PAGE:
Where do you spend your money? | SummitDaily.com

Where do you spend your money?

Winds of Change Books and Gifts in Frisco was born of a vision. I wanted to empower people with information.

I wanted to create a space that brought people together in enriching ways. I wanted to excite people with merchandise that would open their lives to a world of potential and opportunity; bring meaning into their lives; reconnect them to the sacred.

The vision included a healing center. My tenants are phenomenal therapists. It has been an absolute joy to refer customers to them and they have enthusiastically sent clients to the bookstore.

The result is an incredibly heart-centered, supportive, built-in community.

I believe in supporting other local businesses by not stocking what they carry, even if I would like to expand in that market. That way, I keep my inventory unique and I can send my customers to these other local businesses. It’s about sharing the wealth.

If vendors come in and I do not have a market for their wares, I suggest other establishments that might. If customers come in and we don’t have what they’re looking for, I pick up the phone and call Jolanta at Weber’s Books, Don at Book Discounters, or Cary at Hamlet’s to see if they do. Now, every one of them does the same calling me. Employees are coached to give directions, to pick up the phone and ask other businesses where to find merchandise we don’t carry. It’s how I got the store built in a month and a half. It’s about people helping people. It’s how I wanted to run my business. It wasn’t all about making the big buck. It was about providing service to the community.

Sadly, it seems Summit County cannot support a business run in such a manner. People just don’t understand the power of where they spend their money. Before the holidays, I encouraged customers to do their Christmas shopping at Winds of Change. Numbers of them replied, “Oh I went to New York Mills! My Christmas shopping is almost done!” or, “I’m doing all my shopping in Denver.” Each one of my employees was given a gift certificate to chain bookstores by well-meaning friends and family members. Every dime taken out of the county and every penny spent at mogul chains puts one more nail in the coffins of our struggling, independently owned local stores. The question becomes: What do you want to create with your money? Where you spend your hard-earned dollars molds and shapes the face of your community.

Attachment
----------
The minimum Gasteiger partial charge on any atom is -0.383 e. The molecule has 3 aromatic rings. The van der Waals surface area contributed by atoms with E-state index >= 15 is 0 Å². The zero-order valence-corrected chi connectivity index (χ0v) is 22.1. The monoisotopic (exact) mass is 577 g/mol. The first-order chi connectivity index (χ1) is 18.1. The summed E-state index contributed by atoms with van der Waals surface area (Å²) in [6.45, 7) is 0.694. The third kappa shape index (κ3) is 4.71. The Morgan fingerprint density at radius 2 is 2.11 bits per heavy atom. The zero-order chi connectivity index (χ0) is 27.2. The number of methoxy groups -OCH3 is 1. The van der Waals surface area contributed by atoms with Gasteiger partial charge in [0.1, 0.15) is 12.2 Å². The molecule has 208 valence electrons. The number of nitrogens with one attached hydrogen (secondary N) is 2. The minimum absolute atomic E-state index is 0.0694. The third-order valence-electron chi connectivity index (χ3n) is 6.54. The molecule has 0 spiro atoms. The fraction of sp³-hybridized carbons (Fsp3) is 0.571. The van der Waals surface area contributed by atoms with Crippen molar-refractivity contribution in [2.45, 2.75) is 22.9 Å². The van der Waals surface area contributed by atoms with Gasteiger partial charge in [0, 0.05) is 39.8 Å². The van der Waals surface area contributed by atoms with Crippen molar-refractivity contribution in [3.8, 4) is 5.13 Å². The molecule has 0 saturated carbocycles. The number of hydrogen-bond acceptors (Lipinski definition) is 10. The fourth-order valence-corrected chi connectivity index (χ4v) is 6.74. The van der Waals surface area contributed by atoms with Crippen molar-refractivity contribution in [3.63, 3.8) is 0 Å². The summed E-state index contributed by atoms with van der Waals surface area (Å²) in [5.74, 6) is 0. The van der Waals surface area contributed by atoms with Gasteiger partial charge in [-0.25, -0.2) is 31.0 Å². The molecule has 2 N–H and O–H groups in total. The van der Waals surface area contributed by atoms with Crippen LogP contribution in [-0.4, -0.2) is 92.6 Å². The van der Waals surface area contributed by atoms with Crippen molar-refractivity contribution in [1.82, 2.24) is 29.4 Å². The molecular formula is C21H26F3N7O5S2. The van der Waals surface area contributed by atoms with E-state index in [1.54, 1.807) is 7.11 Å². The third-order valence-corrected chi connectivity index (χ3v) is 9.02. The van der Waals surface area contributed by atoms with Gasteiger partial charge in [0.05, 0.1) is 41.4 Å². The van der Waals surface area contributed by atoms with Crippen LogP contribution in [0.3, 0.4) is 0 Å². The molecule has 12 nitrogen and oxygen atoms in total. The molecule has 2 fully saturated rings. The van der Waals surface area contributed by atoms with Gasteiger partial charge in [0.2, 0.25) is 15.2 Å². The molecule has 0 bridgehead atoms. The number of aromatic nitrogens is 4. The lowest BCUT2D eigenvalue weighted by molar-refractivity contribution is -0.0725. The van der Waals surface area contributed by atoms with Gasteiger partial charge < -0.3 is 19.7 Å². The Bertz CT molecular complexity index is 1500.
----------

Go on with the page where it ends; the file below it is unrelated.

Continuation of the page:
I sat in Target’s parking lot and cried before I went in to buy a printer for my business. I tried three independents before I surrendered. I needed it now. I couldn’t wait for it to be ordered. The clerk was dumfounded when I said a local computer store mentioned that Target had a particular unit on sale, “You mean a computer store sent you, not another Target?” I nearly snarled in reply, “Yeah, a computer store sent me. We are family here, we help each other out, unlike you guys!” I felt immediate remorse and apologetically explained that I was an independent business owner and was hit particularly hard by our struggling economy and that Target just represents to me all of the small independents that could potentially be put out of business. I try to turn it around and honor that Target’s full parking lot day after day is a symbol of the abundance available to be shared by all. It’s really not flying for me, though.

This isn’t about whining, “Oh poor me.” This is about dashed hopes and dreams. The bottom line is, I’m not sure I’m going to be able to make it financially. This isn’t about Borders, or me just trying to solicit business for my store. It’s so much bigger than that. It’s about where people are spending their money and why. Many of us moved here because Summit County is unique, charming, and offers an escape from the rat race of the city and suburbia. And now for the sake of convenience and “bargains,” we are forfeiting it all? My heart bleeds at the thought of this. If a business founded on the commitment to serve and support it’s community cannot survive, what does this say about people in general?

Have we lost our souls? I’m not willing to just toss in the towel but I can no longer finance a heart-centered, service-oriented bookstore and healing center with money I don’t have. If this community wants to keep its local color and enjoy the uniqueness of diversity in retail choices, then the community is going to have to show up and support it.

Our local independents are dying on the vine. Only the people who live here have the power to breathe life back into them and reclaim our small-town community merit.

The writer owns and operates Winds of Change Books and Gifts in Frisco. She lives at Blue Valley Acres in the Lower Blue.

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